Industrial and Systems Engineering Master of Science Degree

An industrial engineering master’s degree that offers an in-depth look at contemporary solutions to challenges in services, manufacturing, product development, and data-driven decision-making.


Outcomes Rate of RIT Graduates from this degree


Median First-Year Salary of RIT Graduates from this degree

Overview for Industrial and Systems Engineering MS

Why Pursue an Industrial and Systems Engineering Master's at RIT?

  • Flexible Curriculum: Become an innovative problem solver through an exciting, flexible program that weaves research and optional co-op opportunities together.
  • Hands-on Experience: Learn to design, improve, and control complex systems to make them more profitable, practical, and flexible.
  • Top-Notch Faculty: Work side-by-side with experienced industrial and systems engineering faculty conducting research on contemporary problems.

Industrial engineering is a multi-disciplinary engineering field at the intersection of mathematics, computer science, and business. The program teaches you how to design the systems behind products and services that affect our everyday lives.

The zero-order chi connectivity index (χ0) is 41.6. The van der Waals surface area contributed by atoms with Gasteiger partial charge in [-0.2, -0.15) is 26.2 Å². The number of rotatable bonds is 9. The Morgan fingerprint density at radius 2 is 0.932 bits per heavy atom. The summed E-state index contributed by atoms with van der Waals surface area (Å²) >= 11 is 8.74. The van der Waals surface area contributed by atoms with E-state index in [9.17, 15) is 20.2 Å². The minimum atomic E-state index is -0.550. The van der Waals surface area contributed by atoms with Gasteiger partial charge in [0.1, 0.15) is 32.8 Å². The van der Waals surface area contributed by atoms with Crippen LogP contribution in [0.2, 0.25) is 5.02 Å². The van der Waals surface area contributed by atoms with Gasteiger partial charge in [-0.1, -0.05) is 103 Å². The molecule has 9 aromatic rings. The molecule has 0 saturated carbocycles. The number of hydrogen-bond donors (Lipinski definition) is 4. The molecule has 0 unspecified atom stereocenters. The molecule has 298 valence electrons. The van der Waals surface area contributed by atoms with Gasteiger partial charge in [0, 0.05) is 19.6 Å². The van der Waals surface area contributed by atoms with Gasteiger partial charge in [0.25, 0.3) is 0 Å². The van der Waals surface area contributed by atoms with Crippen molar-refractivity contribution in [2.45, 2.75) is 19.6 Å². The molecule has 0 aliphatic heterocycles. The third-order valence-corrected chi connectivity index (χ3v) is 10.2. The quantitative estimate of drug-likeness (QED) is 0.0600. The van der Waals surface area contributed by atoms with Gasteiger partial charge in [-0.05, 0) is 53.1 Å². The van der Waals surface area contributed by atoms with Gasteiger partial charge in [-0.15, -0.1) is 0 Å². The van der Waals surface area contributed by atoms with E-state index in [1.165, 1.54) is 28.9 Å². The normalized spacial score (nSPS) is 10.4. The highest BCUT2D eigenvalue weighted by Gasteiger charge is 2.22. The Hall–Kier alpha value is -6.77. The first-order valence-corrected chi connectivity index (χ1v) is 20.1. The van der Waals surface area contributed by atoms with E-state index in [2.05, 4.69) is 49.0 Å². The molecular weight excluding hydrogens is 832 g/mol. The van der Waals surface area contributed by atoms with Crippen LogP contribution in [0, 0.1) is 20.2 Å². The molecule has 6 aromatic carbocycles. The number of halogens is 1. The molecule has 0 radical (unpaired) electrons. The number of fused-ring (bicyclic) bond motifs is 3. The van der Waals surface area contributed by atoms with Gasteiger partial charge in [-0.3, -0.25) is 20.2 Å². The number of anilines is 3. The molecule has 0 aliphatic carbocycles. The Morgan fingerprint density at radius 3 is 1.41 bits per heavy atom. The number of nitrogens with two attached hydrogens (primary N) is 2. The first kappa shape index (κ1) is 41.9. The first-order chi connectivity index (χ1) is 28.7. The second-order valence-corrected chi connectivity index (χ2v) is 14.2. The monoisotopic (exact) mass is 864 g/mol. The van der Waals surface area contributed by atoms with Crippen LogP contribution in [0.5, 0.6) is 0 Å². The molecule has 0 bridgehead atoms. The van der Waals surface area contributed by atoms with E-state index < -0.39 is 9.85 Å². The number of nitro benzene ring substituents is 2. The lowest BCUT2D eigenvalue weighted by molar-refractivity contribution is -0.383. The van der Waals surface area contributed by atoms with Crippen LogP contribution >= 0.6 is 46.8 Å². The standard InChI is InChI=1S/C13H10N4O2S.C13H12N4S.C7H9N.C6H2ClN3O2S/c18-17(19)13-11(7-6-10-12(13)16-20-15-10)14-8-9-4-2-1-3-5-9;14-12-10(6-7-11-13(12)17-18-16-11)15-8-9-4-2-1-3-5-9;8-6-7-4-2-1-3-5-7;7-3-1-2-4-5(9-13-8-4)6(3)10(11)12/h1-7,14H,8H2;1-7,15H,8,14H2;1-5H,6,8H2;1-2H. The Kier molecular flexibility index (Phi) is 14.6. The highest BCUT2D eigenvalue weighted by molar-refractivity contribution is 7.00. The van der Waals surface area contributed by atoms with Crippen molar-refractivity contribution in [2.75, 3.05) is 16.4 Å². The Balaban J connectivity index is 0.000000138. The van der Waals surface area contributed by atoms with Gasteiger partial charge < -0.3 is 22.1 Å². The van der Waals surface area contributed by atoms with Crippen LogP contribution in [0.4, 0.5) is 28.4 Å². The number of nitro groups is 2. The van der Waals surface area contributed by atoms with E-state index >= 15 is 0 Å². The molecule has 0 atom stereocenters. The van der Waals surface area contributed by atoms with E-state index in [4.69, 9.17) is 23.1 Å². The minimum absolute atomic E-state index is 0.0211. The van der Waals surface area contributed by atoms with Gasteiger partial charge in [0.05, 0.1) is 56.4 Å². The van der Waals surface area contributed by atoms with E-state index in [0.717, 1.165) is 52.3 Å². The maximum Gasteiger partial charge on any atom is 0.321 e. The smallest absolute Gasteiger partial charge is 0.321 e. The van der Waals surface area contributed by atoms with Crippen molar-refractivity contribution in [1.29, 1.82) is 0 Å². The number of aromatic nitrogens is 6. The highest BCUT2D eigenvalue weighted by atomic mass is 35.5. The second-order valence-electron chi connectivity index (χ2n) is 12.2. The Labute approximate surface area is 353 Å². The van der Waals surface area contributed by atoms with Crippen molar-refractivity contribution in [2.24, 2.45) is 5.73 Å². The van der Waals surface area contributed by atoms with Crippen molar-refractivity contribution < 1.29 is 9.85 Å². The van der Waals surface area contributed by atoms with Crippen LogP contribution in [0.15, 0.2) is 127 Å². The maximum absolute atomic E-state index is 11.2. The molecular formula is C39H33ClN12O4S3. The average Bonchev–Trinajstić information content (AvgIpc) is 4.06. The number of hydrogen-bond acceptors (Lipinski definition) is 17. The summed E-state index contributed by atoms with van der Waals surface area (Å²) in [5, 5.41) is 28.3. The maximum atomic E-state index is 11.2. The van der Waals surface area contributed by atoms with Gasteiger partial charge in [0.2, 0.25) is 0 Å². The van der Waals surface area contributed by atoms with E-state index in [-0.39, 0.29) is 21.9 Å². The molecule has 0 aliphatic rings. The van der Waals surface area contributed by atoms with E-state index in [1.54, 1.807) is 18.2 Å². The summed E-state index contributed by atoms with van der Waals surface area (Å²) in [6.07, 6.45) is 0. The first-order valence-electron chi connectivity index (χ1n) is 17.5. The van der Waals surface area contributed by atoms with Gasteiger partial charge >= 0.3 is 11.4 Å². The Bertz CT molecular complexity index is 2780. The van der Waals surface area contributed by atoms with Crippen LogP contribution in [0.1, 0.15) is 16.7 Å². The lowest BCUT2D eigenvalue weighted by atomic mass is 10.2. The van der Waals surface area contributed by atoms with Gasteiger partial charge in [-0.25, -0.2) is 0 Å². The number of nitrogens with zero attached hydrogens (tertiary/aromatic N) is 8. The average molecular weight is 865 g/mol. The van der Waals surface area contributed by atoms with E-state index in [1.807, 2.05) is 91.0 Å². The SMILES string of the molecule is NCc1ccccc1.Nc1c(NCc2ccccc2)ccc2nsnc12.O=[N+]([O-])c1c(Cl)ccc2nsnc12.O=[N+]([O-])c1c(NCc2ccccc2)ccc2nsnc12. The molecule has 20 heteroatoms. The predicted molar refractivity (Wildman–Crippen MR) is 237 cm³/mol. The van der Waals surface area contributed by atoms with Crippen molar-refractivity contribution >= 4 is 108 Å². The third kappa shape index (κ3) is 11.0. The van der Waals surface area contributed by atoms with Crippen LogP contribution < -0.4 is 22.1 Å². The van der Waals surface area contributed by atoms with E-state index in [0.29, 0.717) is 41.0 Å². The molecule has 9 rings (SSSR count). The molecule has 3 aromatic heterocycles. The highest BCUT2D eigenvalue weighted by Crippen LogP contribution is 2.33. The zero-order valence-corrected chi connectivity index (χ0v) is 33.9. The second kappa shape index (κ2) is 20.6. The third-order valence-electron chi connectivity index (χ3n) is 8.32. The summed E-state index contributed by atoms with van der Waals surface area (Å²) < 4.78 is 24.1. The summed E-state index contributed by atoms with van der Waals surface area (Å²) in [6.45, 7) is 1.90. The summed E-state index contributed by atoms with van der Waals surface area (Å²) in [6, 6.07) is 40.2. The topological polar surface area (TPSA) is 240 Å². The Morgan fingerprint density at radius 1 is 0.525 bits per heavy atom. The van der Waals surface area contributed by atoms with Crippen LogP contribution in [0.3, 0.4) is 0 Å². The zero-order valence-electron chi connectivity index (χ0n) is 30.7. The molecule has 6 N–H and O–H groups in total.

The industrial engineering master’s offers you hands-on experiences designing, improving, and controlling complex systems to make them more profitable, practical, controllable, and flexible. As a result, you will become a problem-solver through a flexible program that leverages skills in advanced manufacturing processes, operations research, data analytics, human computer interaction and augmented reality, product development, ergonomics and human factors, health care, logistics and supply chain management, and sustainable design and development.

You also will have the opportunity to explore different domain areas while working closely with faculty doing research on contemporary problems. We encourage all of our students to participate in cooperative education, which enables you to apply your skills in the real world before you graduate, and helps to enhance your classroom learning once you return from co-op.

What is an Industrial Engineer?

An industrial engineer uses their knowledge of manufacturing and production systems, work efficiencies, energy, and natural resources and materials to develop, improve, and optimize integrated systems to become more efficient and sustainable. An industrial engineer improves how an organization integrates work processes, manufactures products, or provides services while also taking into account ergonomic analysis, logistics and supply chain management, and sustainable design and development with an overall systems approach.

RIT’s Master’s in Industrial and Systems Engineering